My feelings towards the gameplay are a little more severe: I hated every aspect of the gameplay that I was in control of. The fighting was a little sloppy and derivative, but everything else from the exploration to story development was sabotaged by the controls. Infinite begins looking like a deep story about a city-state literally falling into destruction before our eyes, and then the actual and much more compelling plot about the complex relationship between the player character Booker, the trapped Elizabeth, the mad despot Comstock and two time traveling siblings comes to light. But most of the story is hidden away of Voxophones (aka audio diaries). Why? Because that’s how it was done in the other Bioshocks. In the older games that idea fit into the world because almost everyone is a frenzied murder or possessed by a parasitic creature so there isn’t a lot of chance to interact with other people. But Infinite is filled with NPCs who talk and gossip and sing and are available to give. This is completely insulting to the best aspect of the game.  This decision affected me directly because I missed about half of the diaries and missed HUGE pieces of the plot specifically about the Lutece siblings

The world and gameplay never seem to connect. The floating city of Columbia exists above and succeeded from America after the American Indian Wars. The Christian, Anglo-Saxon majority oppresses and segregates the small population of black people, called Vox, and the Irish who aren’t brought up in the story much. You find yourself in the middle of a revolution…but still in a video game. One early plot point has the player trying to collect guns for the revolution because guns are how you win a war, right? But in the very city that these live in there are vending machines that dispense soda that can give you super powers. There is nothing special about Booker. He uses coins he finds in the garbage to buy Vigors and with a bit of planning, is able to murder hundreds of faceless soldiers with lightning and fire, or demonic crows and he can repel bullets. Why didn’t the Vox just steal some of these? Or buy some of those since they do live and work in areas where Vigors are sold? Or even mention them?

Another gameplay feature I feel took away from the story was the fact that game was in first-person POV. An integral part of gameplay is that Elizabeth will point out important objects, horrific sights or destinations as she travels with you. However, she is also pretty much always behind you and off screen when she does this. There were many moments when Elizabeth would call my attention to something while I was about 10ft ahead of her, I would turn and her AI programming would tell her to run to catch up to me and I would have no idea what she was pointing out. If I was lucky I could walk back and she would repeat her statement, but 80% of the time she would just interact with a different part of the stage and I would never see what she first thing she pointed out. This problem could easily have been addressed with a Gears of War style “Press X to look at the important thing” feature. The idea is actually used a few times to show the player an really huge image like a castle, but not used enough when there’s so often multiple things happening.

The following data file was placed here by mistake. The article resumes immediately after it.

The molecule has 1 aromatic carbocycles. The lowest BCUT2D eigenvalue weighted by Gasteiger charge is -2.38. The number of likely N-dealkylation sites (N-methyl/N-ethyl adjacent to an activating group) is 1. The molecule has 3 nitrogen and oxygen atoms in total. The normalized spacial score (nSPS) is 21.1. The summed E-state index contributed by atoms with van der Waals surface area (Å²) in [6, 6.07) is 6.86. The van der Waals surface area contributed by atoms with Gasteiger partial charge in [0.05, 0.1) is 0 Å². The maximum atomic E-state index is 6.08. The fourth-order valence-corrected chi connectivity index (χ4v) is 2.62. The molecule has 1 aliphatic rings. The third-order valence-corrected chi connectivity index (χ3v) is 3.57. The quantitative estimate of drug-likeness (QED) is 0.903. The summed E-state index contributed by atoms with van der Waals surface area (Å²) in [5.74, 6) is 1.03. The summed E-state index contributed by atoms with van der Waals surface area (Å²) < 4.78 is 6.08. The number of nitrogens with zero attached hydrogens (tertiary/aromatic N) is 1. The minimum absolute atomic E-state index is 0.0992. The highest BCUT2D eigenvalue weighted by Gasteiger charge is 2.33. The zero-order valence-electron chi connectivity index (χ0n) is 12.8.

Image

My final and maybe biggest problem with the game is another call back to the older titles: the player character is a white man looking for something, or trying to escape a terrible past. This issue wouldn’t be terribly noticeable (so many other games chose a straight, white man, between the age of 26 and 33 for their game anyway). It’s mostly a problem here because Elizabeth is by far the most compelling, interesting and authentically animated character in years. But instead of being allowed to play as her, we are stuck with Booker who, save some important plot points where Elizabeth is around, is like a plank of murderous wood.  As much as I wanted to play as the clearly better character, I now see it could never be because of all the Bioshock in the game. We wouldn’t see any of Elizabeth’s amazing facial expressions and reactions because Bioshocks need to be in first person. She would be a completely different character with a gun and there HAS to be gunplay because Bioshock.

I could never say I didn’t like parts Bioshock Infinite, but  I most definitely cannot sing its praises like most of the press I’ve seen. By making this game a sequel in Bioshock franchise, Ken Levine and the rest of Irrational Games already decided on major aspects of the gameplay and unfortunately for me I found that these choices having already been made really hindered my enjoyment and understanding of the story.